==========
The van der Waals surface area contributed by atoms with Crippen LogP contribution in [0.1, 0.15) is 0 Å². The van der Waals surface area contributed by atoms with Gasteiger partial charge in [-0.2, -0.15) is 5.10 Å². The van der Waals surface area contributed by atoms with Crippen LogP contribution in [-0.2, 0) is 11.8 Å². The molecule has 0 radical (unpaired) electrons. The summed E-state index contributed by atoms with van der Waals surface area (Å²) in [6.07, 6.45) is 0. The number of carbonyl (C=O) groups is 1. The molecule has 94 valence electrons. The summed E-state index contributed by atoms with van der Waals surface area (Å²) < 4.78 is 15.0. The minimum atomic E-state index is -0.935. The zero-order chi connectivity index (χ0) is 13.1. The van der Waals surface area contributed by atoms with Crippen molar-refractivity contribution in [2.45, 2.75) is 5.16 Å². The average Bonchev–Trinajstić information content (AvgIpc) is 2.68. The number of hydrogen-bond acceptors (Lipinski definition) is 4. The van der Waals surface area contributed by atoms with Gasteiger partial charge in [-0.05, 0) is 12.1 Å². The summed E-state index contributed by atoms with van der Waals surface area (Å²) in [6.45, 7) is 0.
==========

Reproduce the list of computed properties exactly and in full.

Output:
The van der Waals surface area contributed by atoms with Crippen LogP contribution in [0.1, 0.15) is 0 Å². The van der Waals surface area contributed by atoms with Gasteiger partial charge in [-0.2, -0.15) is 5.10 Å². The van der Waals surface area contributed by atoms with Crippen LogP contribution in [-0.2, 0) is 11.8 Å². The molecule has 0 radical (unpaired) electrons. The summed E-state index contributed by atoms with van der Waals surface area (Å²) in [6.07, 6.45) is 0. The number of carbonyl (C=O) groups is 1. The molecule has 94 valence electrons. The summed E-state index contributed by atoms with van der Waals surface area (Å²) < 4.78 is 15.0. The minimum atomic E-state index is -0.935. The zero-order chi connectivity index (χ0) is 13.1. The van der Waals surface area contributed by atoms with Crippen molar-refractivity contribution in [2.45, 2.75) is 5.16 Å². The average Bonchev–Trinajstić information content (AvgIpc) is 2.68. The number of hydrogen-bond acceptors (Lipinski definition) is 4. The van der Waals surface area contributed by atoms with Gasteiger partial charge in [-0.05, 0) is 12.1 Å². The summed E-state index contributed by atoms with van der Waals surface area (Å²) in [6.45, 7) is 0.